Before the holidays, I participated in a “Year in Review in Europe” podcast with Voicebot’s Bret Kinsella and European colleagues Dominik Meissner and Alexis Hue. We covered a broad range of industry topics during the hour long discussion. Below are some of my contributions to it:
“Are we really comfortable, as parents of young kids, to allow their voices to be captured and stored, as part of the data accumulation exercises Big Tech companies undertake to serve their ad driven business models?”
“A lot of brands are coming to independent voice technology providers like us looking for privacy-focused solutions, and for the opportunity to control their customers’ data themselves, outside of the Amazon and Google ecosystems.”
Nice to Have or Necessity?
“As voice technology becomes more accurate, it’s no longer just a convenience. It becomes a necessity for kids to use in their homes and classrooms. Going forward, kids will look to voice technology as the natural interface for engaging with all other kinds of education and entertainment-focused tools and products.”
On Voice Ecosystems:
“At 95% accuracy, we now have the foundational base for voice powered solutions. Brands can develop products on top of that base without needing to engage the larger, more generic voice ecosystems, and without making compromises in relation to their technology or their data. Instead of compromising, brands can now focus on getting creative.”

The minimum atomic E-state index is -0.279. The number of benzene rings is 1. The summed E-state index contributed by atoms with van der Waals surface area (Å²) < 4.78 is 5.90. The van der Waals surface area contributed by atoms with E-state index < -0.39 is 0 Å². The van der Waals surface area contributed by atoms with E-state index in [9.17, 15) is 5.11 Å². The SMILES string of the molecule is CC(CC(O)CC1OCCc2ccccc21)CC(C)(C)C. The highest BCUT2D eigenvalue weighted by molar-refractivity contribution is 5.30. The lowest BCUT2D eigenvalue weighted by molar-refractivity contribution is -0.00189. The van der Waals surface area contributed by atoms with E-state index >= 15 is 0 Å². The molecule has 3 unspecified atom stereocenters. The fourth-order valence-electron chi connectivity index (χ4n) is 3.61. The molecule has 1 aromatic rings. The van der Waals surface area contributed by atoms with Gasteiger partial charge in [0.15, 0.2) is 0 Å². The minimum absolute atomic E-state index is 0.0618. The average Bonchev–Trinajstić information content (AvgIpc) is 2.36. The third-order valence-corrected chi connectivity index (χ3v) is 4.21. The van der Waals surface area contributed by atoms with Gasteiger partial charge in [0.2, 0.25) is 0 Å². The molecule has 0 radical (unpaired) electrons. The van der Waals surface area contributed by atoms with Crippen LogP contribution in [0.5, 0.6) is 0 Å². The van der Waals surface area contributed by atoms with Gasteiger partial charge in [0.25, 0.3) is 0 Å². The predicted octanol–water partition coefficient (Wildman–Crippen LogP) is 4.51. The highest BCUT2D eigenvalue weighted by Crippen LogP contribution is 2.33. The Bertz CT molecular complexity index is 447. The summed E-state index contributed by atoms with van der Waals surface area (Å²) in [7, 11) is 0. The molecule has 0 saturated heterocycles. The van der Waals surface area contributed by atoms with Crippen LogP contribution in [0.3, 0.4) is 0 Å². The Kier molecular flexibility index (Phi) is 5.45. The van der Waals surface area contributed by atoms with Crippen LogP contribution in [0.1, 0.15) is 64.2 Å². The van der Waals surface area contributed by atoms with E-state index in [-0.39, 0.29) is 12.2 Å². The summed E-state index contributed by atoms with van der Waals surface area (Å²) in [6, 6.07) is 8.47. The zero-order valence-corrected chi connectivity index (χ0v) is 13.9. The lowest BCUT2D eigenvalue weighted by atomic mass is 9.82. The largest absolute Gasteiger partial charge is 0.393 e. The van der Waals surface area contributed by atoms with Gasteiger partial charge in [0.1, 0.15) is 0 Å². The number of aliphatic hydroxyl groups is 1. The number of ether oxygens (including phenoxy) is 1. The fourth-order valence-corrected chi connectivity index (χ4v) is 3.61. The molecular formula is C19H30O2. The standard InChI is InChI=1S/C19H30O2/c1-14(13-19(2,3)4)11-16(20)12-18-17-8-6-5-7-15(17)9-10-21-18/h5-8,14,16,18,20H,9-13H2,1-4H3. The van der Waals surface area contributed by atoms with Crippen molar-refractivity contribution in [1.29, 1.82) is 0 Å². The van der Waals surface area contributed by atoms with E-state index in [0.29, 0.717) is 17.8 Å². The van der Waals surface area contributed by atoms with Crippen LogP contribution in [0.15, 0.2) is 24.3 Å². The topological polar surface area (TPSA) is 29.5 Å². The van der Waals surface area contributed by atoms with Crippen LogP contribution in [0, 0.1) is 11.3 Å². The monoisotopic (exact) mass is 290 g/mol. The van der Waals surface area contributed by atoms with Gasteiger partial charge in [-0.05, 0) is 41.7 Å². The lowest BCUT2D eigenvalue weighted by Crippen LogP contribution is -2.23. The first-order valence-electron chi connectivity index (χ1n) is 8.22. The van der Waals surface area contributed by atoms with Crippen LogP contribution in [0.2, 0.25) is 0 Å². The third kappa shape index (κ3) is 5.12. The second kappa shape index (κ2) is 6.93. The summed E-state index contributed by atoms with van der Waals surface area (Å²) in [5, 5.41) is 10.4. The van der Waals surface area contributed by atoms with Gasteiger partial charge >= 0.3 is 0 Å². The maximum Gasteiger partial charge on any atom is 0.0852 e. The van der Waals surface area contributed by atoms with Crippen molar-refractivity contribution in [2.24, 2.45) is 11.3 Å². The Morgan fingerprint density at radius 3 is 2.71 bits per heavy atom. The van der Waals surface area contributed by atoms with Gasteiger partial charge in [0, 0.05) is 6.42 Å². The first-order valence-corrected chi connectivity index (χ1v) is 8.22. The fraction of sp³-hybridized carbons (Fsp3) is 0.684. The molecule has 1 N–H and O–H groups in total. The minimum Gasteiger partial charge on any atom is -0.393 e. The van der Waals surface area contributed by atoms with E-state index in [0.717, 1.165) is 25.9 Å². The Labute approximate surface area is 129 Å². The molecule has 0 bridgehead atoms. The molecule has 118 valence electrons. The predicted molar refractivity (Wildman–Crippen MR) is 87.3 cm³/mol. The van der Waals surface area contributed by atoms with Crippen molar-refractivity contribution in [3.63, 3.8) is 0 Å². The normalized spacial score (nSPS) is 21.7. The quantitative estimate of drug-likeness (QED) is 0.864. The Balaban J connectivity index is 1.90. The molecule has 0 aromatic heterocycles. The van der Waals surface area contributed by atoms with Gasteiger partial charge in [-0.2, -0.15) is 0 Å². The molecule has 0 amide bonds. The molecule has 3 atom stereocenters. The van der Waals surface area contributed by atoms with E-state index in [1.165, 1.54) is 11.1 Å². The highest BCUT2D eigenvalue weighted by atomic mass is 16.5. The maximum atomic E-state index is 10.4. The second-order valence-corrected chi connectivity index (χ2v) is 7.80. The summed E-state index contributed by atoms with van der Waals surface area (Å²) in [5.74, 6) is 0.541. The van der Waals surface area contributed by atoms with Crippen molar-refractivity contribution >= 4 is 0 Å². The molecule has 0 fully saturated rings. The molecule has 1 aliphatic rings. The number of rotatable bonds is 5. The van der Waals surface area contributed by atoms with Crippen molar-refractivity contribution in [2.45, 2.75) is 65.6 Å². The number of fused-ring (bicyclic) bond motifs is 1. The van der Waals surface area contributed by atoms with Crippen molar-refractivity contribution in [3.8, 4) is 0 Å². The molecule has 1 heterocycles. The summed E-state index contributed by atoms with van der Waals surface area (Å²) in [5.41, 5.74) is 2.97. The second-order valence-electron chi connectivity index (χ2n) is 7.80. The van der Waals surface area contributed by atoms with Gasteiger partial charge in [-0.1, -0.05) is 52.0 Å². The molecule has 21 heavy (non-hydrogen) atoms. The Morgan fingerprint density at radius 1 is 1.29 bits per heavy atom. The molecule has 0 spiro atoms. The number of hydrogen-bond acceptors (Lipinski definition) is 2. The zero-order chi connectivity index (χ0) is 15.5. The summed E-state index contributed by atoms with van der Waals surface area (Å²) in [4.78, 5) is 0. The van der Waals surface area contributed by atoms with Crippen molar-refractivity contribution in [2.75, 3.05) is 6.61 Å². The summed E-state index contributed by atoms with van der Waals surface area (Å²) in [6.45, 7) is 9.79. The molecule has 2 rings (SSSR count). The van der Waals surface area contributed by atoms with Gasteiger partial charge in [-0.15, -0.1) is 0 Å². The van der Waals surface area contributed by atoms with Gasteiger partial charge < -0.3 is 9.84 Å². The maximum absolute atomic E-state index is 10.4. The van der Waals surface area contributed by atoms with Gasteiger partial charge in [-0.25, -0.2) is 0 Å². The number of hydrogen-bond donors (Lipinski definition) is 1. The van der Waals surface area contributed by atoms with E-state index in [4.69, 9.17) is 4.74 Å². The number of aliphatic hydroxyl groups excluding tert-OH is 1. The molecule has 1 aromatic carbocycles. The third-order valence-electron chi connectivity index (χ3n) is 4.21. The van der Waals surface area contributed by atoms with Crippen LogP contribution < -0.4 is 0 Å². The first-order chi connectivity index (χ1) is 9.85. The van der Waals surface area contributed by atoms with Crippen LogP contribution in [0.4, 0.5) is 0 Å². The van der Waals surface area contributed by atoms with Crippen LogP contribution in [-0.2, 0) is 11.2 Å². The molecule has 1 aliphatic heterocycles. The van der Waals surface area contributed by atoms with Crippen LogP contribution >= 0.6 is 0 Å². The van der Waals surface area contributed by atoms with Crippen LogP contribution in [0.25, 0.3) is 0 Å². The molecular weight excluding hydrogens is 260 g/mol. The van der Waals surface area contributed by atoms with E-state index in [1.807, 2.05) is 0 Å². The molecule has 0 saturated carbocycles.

“We’re talking about personalization at an individual level but we still haven’t solved voice technology for different groups and demographics. Look at bias and the way voice assistants treat people with different accents, voices, and of different races. We haven’t solved for those yet.”
On Voice in Education:
“For Amplify, we quickly delivered a fluency assessment for remote learning that could be given to kids on any device, and used in any classroom or home, to assess kids’ reading levels and reading loss as they returned to school in September. That was a game changer for the education industry.”
Voice Tech versus Voice Assistants:
Voice technology is much more than a voice assistant that sits in the classroom and babysits kids. Voice technology like ours actually helps kids to learn to read or do math. It solves real world problems.”
“With voice technology, you can assess kids more regularly, more objectively, and more independently. The data goes back to the teacher who can then use it to identify the need for early interventions: a student who might have dyslexia, or a student with language development challenges.”
Listen to the full Voicebot podcast here.